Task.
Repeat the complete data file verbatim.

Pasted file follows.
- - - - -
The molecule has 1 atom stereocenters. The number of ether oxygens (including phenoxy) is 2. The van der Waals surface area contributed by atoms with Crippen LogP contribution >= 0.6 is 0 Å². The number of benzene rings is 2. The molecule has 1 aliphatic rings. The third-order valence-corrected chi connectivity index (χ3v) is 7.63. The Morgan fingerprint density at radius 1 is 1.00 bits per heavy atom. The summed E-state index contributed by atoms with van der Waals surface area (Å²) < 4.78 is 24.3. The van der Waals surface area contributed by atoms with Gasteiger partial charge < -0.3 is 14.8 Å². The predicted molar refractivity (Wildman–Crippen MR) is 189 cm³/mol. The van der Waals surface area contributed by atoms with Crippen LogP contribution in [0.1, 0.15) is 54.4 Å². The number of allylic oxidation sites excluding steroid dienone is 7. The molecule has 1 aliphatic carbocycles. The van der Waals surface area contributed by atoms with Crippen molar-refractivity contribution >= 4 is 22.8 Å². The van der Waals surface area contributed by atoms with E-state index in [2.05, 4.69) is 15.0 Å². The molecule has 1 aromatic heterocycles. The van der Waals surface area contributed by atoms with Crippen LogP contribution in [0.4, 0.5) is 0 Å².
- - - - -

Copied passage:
The molecule has 1 atom stereocenters. The number of ether oxygens (including phenoxy) is 2. The van der Waals surface area contributed by atoms with Crippen LogP contribution >= 0.6 is 0 Å². The number of benzene rings is 2. The molecule has 1 aliphatic rings. The third-order valence-corrected chi connectivity index (χ3v) is 7.63. The Morgan fingerprint density at radius 1 is 1.00 bits per heavy atom. The summed E-state index contributed by atoms with van der Waals surface area (Å²) < 4.78 is 24.3. The van der Waals surface area contributed by atoms with Gasteiger partial charge < -0.3 is 14.8 Å². The predicted molar refractivity (Wildman–Crippen MR) is 189 cm³/mol. The van der Waals surface area contributed by atoms with Crippen LogP contribution in [0.1, 0.15) is 54.4 Å². The number of allylic oxidation sites excluding steroid dienone is 7. The molecule has 1 aliphatic carbocycles. The van der Waals surface area contributed by atoms with Crippen molar-refractivity contribution >= 4 is 22.8 Å². The van der Waals surface area contributed by atoms with E-state index in [2.05, 4.69) is 15.0 Å². The molecule has 1 aromatic heterocycles. The van der Waals surface area contributed by atoms with Crippen LogP contribution in [0.4, 0.5) is 0 Å².